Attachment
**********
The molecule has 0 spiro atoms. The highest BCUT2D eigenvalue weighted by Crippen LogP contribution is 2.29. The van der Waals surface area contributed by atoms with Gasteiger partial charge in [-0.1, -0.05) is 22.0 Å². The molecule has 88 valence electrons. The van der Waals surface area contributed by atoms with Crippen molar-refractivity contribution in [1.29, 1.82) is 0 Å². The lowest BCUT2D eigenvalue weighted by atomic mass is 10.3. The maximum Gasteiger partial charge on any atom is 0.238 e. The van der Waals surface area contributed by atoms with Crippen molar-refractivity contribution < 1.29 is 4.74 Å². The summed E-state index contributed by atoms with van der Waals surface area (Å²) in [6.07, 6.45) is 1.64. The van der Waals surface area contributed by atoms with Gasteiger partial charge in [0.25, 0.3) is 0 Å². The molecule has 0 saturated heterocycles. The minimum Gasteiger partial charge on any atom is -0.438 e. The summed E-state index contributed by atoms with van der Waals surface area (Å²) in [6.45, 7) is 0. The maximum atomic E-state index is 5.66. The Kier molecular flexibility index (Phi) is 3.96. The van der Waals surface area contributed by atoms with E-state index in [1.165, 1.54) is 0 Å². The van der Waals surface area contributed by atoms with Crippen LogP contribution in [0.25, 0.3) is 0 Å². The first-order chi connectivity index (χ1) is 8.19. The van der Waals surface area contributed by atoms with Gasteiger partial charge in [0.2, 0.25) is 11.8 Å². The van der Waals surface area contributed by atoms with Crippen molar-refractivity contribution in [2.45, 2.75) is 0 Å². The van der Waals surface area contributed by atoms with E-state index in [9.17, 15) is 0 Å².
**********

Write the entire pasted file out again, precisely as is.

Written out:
The molecule has 0 spiro atoms. The highest BCUT2D eigenvalue weighted by Crippen LogP contribution is 2.29. The van der Waals surface area contributed by atoms with Gasteiger partial charge in [-0.1, -0.05) is 22.0 Å². The molecule has 88 valence electrons. The van der Waals surface area contributed by atoms with Crippen molar-refractivity contribution in [1.29, 1.82) is 0 Å². The lowest BCUT2D eigenvalue weighted by atomic mass is 10.3. The maximum Gasteiger partial charge on any atom is 0.238 e. The van der Waals surface area contributed by atoms with Crippen molar-refractivity contribution < 1.29 is 4.74 Å². The summed E-state index contributed by atoms with van der Waals surface area (Å²) in [6.07, 6.45) is 1.64. The van der Waals surface area contributed by atoms with Gasteiger partial charge in [0.25, 0.3) is 0 Å². The molecule has 0 saturated heterocycles. The minimum Gasteiger partial charge on any atom is -0.438 e. The summed E-state index contributed by atoms with van der Waals surface area (Å²) in [6.45, 7) is 0. The maximum atomic E-state index is 5.66. The Kier molecular flexibility index (Phi) is 3.96. The van der Waals surface area contributed by atoms with E-state index in [1.165, 1.54) is 0 Å². The van der Waals surface area contributed by atoms with Crippen LogP contribution in [0.25, 0.3) is 0 Å². The first-order chi connectivity index (χ1) is 8.19. The van der Waals surface area contributed by atoms with Gasteiger partial charge in [0.2, 0.25) is 11.8 Å². The van der Waals surface area contributed by atoms with Crippen molar-refractivity contribution in [2.45, 2.75) is 0 Å². The van der Waals surface area contributed by atoms with E-state index in [9.17, 15) is 0 Å².